PC Version of Phoenix Point (X-Com spiritual successor, crowdfunded game) 1 year exclusive to the Epic Game Store

Oct 25, 2017
3,915
I can see the potential for future Fig pitches:

"We think our game will bomb, but don't worry invest in our game and we will sign a exclusivity deal with Epic securing you a sure return to your investment! “
 

Alexandros

Member
Oct 26, 2017
6,206
The last decade has shown that people in general are pretty much ok with getting on board with shitty practices if they stick around long enough for people to get used to them

Lootboxes are maybe the only area where consumers manged to get any kickback and that was more down to EA pushing their luck and getting dangerously close to breaking gambling laws than anything else

We just have to hope that over time moneyhatting games doesn't grow the EGS to a point where it is sustainable and Epic decide to stop throwing money at it

That or it gains enough marketshare for them not to need to moneyhat anymore
True, but I feel that PC gamers in particular have done a pretty good job circling the wagons whenever a threat to the platform emerged. Off the top of my head I remember the industry trying to push people towards consoles, gfwl, Microsoft trying to monetize online, always on DRM, Windows 8/uwp. There's probably more. Granted, the demographics of PC gaming have changed, the platform is bigger than ever and not niche anymore, so it's true that the people willing to put up a fight are less percentage-wise. However, I still think that most PC gamers, even the mainstream ones, will be supportive because they recognize the importance of the platforms's uniqueness.
 

Cecil

Member
Oct 25, 2017
1,932
Looking forward to see more about that info as it comes from them.

It's somewhat good in the sense that there is now as base revenue that they know about.

But there's also the risk now that the game won't sell a single copy more then that, unless The Epic Store performs better then what people expect it to do now.

And that there sending out this after a done deal is still ludicrous to me. Maybe it's common in investment project, but I would have been far from happy with this myself as an investor.
 

Shengar

Member
Oct 26, 2017
1,024
Phoenix Point is rather niche and now all the spotlight it got is about being douche to its backers. That's a really great start right there Julian.

EDIT: Just read few pages back and Jesus Chirst, Julian Gollop is truly despicable.
 
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Shodan14

Member
Oct 30, 2017
2,500
Just got this email:
Hello,

This e-mail is a confirmation that your refund request have been successfully recorded and will be processed within the timeframe set in the FAQ section.

In case you have questions, contact refer to e-mail set in FAQ section.

Best regards,
SnapShot Games Team
So at least the "offical" refund system requests are not going straight into a black hole.
 

stan423321

Member
Oct 25, 2017
3,703
For clarity to those not willing to follow the link, this is about refunding through Fig. That post's OP was initially asked about following the official instructions, but once TransferWise got pointed out Fig decided to process the refund by themselves.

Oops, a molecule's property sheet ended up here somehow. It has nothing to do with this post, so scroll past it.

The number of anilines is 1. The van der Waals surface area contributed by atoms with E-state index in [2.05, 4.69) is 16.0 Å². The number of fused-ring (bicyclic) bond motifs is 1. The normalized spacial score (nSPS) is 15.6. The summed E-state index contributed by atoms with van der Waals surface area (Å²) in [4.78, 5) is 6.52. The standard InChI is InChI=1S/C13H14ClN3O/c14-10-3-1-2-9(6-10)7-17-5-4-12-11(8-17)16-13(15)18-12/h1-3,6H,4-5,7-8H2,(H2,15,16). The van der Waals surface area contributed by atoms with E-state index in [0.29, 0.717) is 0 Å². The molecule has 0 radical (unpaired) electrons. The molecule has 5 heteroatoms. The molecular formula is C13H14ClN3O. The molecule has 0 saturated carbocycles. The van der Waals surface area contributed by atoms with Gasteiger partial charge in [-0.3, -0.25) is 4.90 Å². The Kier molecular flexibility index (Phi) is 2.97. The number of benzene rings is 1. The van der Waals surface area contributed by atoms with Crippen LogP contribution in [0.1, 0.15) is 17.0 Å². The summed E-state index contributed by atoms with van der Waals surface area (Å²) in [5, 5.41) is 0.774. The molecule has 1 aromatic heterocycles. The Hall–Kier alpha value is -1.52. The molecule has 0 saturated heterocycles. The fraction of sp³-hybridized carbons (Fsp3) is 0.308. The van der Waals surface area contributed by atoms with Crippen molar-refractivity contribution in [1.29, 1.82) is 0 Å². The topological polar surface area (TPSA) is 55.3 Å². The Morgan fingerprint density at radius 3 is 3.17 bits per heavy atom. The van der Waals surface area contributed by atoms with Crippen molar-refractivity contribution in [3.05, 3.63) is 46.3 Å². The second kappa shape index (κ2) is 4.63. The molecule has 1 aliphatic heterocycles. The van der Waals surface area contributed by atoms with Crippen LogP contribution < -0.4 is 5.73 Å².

Barrel Cannon

The Fallen
Oct 25, 2017
4,388
So wait backers are getting multiple keys, 1 at launch on epic and 2 later down the line?.... sounds like I'll be able to find cheap super cheap copies down the line XD

I can see why people are butt-hurt but as they lose out on Steam features and that's why they backed it.
 

Shodan14

Member
Oct 30, 2017
2,500
I wonder what are the chances they legit saw that they're running out of money and went to Epic (and whoever else) for a deal to finish the game?
 

stan423321

Member
Oct 25, 2017
3,703
I wonder what are the chances they legit saw that they're running out of money and went to Epic (and whoever else) for a deal to finish the game?
Their official claims are they didn't need it, they asked Epic about just showing up on EGS and received the timed exclusive offer.

Whether that's true, I don't know, but feels like too elaborate for cover story given their other communication.
 

Shodan14

Member
Oct 30, 2017
2,500
Their official claims are they didn't need it, they asked Epic about just showing up on EGS and received the timed exclusive offer.

Whether that's true, I don't know, but feels like too elaborate for cover story given their other communication.
Yeah, I read that as well. Honestly, if that is the case then they pretty much have no excuse. I guess we'll see how it all works out in the end.
 

muteKi

Member
Oct 22, 2018
6,347
a sunken pirate ship
We just have to hope that over time moneyhatting games doesn't grow the EGS to a point where it is sustainable and Epic decide to stop throwing money at it
My concern is that when people say things like "Well, this would be acceptable if it was their own IP involved" just means that they've gotten normalized to the same thing EA did with Origin -- outright buying out the companies that produced the games they wanted to have sold on there.

The idea that doing so represents a better deal for the end user in any way is absurd, since right now the Epic deals aren't exclusivity for these games in perpetuity or controlling stakes in the studios themselves. I don't expect to ever see Burnout Paradise Remastered on Steam, even if the first game was.

And don't forget about how Valve acquired the team from DigiPen that made Narbacular Drop in order to create Portal, the game that got the most critical praise out of everything on the Orange Box -- which you needed Steam to run on PC. I don't think anyone has to like EGS (especially with their privacy-violating antics) but the fact that this sort of exclusive distribution rights matter was an important step to how all these companies have set up their distribution stores can't be ignored, and I'm tired of lazy sarcasm about competition that brushes aside this history (which isn't a criticism at you, oni-link, to be clear, just the general shape of discourse around here).
 

Pixieking

Member
Oct 25, 2017
4,090
My concern is that when people say things like "Well, this would be acceptable if it was their own IP involved" just means that they've gotten normalized to the same thing EA did with Origin -- outright buying out the companies that produced the games they wanted to have sold on there.